Spatial patterns in the taxonomic and dietary diversity of New Zealand rocky reef fishes : a thesis presented in partial fulfilment of the requirements for the degree of Master of Science in Biological Sciences at Massey University, Albany, New Zealand
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Latitudinal gradients of high species richness from the tropics declining towards the poles are well documented for many terrestrial and marine species. However, these broad scale patterns of numbers of species observed don’t inform as to how related these species are, or how they use food resources. By understanding taxonomic relationships between observed species I can predict how resilient these assemblages are and how environmental processes impact their distribution. Dietary diversity between species describes patterns related to mechanisms of food availability and preference of habitats or environmental niches. Marine fishes are speciose and well known taxonomically, and so comprise a useful system for studying broad-scale patterns in biodiversity. Here I examined five indices of diversity—species richness, average taxonomic distinctness, variation in taxonomic distinctness, average diet diversity and variation in diet diversity—using a historical dataset on the presence/absence of rocky reef fishes spanning most of New Zealand. I modelled these indices using boosted regression trees and mapped their distributions to the coastline at a 1km scale resolution. Additionally, I developed a new quantitative methodology to classify coastal, rocky reef fishes into homogenous diet guilds using hierarchical clustering of nine broad food items and SIMPROF multivariate analysis and modelled species richness of three of the diet guilds (herbivore, invertivore and piscivore/benthic invertivores) using boosted regression trees. This research has broadened our understanding of patterns of fish diversity, spatial patterns in diversity of diets in coastal rocky reef fishes in New Zealand. I found the indices of overall species richness, species richness of herbivores and invertivores, and average taxonomic distinctness to be highly correlated with increased wintertime sea-surface temperature indicating a latitudinal gradient to their distributions. Decreased turbidity increased average dietary diversity and species richness of the piscivore/benthic invertivore guild. Average fetch or exposure had a positive relationship with variation in diet diversity and a negative relationship with variation in taxonomic distinctness. Of secondary importance I found the indices of overall species richness, species richness of invertivores, average taxonomic distinctness and variation in diet diversity to be adversely affected by increased turbidity. Variation in taxonomic distinctness and species richness of the herbivore diet guild increased with variable and increasing salinity (respectively) while average diet diversity increased with exposure. Lastly the piscivore/benthic invertivore guild had a positive relationship with increased wintertime sea-surface temperature. Overall I found broad and fine scale environmental processes affected the species richness and taxonomic diversity of NZ reef fishes as did food availability, resource use and habitat preferences.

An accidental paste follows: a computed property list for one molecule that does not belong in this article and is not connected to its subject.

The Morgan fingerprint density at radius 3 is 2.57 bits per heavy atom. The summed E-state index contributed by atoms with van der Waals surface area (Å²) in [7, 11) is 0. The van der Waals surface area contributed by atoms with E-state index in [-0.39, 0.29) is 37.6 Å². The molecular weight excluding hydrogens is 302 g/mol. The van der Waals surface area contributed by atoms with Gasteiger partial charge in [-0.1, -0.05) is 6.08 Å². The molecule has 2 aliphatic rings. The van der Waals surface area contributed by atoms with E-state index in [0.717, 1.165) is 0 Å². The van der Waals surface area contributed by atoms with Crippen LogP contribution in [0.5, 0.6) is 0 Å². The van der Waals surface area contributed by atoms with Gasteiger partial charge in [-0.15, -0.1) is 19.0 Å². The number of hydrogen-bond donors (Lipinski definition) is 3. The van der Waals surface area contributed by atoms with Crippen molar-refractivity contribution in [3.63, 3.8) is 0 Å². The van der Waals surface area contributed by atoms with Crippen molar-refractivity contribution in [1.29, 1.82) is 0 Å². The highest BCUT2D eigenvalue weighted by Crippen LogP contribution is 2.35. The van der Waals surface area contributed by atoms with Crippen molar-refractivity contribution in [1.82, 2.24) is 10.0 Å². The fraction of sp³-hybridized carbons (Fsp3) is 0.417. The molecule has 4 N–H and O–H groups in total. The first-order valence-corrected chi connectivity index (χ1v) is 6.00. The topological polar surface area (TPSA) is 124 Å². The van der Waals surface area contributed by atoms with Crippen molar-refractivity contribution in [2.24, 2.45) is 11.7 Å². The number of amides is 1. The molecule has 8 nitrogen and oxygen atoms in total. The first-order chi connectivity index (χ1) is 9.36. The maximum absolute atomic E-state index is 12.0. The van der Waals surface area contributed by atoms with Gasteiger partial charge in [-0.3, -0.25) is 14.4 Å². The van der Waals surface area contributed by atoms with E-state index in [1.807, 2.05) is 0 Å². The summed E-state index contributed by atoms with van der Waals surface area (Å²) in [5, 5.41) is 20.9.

Reef fishes, New Zealand, Classification, Food, Effect of temperature on, Effect of turbidity on, Marine biological diversity, Mathematical models, Spatial analysis (Statistics)